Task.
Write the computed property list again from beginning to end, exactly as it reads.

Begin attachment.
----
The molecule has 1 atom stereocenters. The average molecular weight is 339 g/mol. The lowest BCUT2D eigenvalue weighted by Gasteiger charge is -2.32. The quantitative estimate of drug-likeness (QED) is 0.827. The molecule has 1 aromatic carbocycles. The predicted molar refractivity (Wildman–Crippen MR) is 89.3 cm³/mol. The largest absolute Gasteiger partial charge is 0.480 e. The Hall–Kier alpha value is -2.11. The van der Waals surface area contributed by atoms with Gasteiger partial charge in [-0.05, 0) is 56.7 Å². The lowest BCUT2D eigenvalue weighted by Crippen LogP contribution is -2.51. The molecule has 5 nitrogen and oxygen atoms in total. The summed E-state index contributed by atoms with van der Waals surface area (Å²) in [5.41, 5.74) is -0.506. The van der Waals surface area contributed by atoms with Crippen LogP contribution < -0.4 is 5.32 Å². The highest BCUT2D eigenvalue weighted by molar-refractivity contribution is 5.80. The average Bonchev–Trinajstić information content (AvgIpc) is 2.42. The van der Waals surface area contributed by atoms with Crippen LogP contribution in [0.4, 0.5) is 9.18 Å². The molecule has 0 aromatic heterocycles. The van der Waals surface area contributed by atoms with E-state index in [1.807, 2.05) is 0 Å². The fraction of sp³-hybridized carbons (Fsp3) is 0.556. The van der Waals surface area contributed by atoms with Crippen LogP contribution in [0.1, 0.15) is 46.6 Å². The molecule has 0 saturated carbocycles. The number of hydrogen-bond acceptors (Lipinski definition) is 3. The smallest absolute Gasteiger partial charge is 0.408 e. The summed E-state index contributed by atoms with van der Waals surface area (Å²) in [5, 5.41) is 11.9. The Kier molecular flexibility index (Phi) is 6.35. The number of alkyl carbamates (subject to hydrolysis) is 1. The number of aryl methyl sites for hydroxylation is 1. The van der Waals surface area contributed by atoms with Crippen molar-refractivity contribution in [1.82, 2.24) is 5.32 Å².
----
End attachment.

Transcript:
The molecule has 1 atom stereocenters. The average molecular weight is 339 g/mol. The lowest BCUT2D eigenvalue weighted by Gasteiger charge is -2.32. The quantitative estimate of drug-likeness (QED) is 0.827. The molecule has 1 aromatic carbocycles. The predicted molar refractivity (Wildman–Crippen MR) is 89.3 cm³/mol. The largest absolute Gasteiger partial charge is 0.480 e. The Hall–Kier alpha value is -2.11. The van der Waals surface area contributed by atoms with Gasteiger partial charge in [-0.05, 0) is 56.7 Å². The lowest BCUT2D eigenvalue weighted by Crippen LogP contribution is -2.51. The molecule has 5 nitrogen and oxygen atoms in total. The summed E-state index contributed by atoms with van der Waals surface area (Å²) in [5.41, 5.74) is -0.506. The van der Waals surface area contributed by atoms with Crippen LogP contribution < -0.4 is 5.32 Å². The highest BCUT2D eigenvalue weighted by molar-refractivity contribution is 5.80. The average Bonchev–Trinajstić information content (AvgIpc) is 2.42. The van der Waals surface area contributed by atoms with Crippen LogP contribution in [0.4, 0.5) is 9.18 Å². The molecule has 0 aromatic heterocycles. The van der Waals surface area contributed by atoms with E-state index in [1.807, 2.05) is 0 Å². The fraction of sp³-hybridized carbons (Fsp3) is 0.556. The van der Waals surface area contributed by atoms with Crippen LogP contribution in [0.1, 0.15) is 46.6 Å². The molecule has 0 saturated carbocycles. The number of hydrogen-bond acceptors (Lipinski definition) is 3. The smallest absolute Gasteiger partial charge is 0.408 e. The summed E-state index contributed by atoms with van der Waals surface area (Å²) in [5, 5.41) is 11.9. The Kier molecular flexibility index (Phi) is 6.35. The number of alkyl carbamates (subject to hydrolysis) is 1. The number of aryl methyl sites for hydroxylation is 1. The van der Waals surface area contributed by atoms with Crippen molar-refractivity contribution in [1.82, 2.24) is 5.32 Å².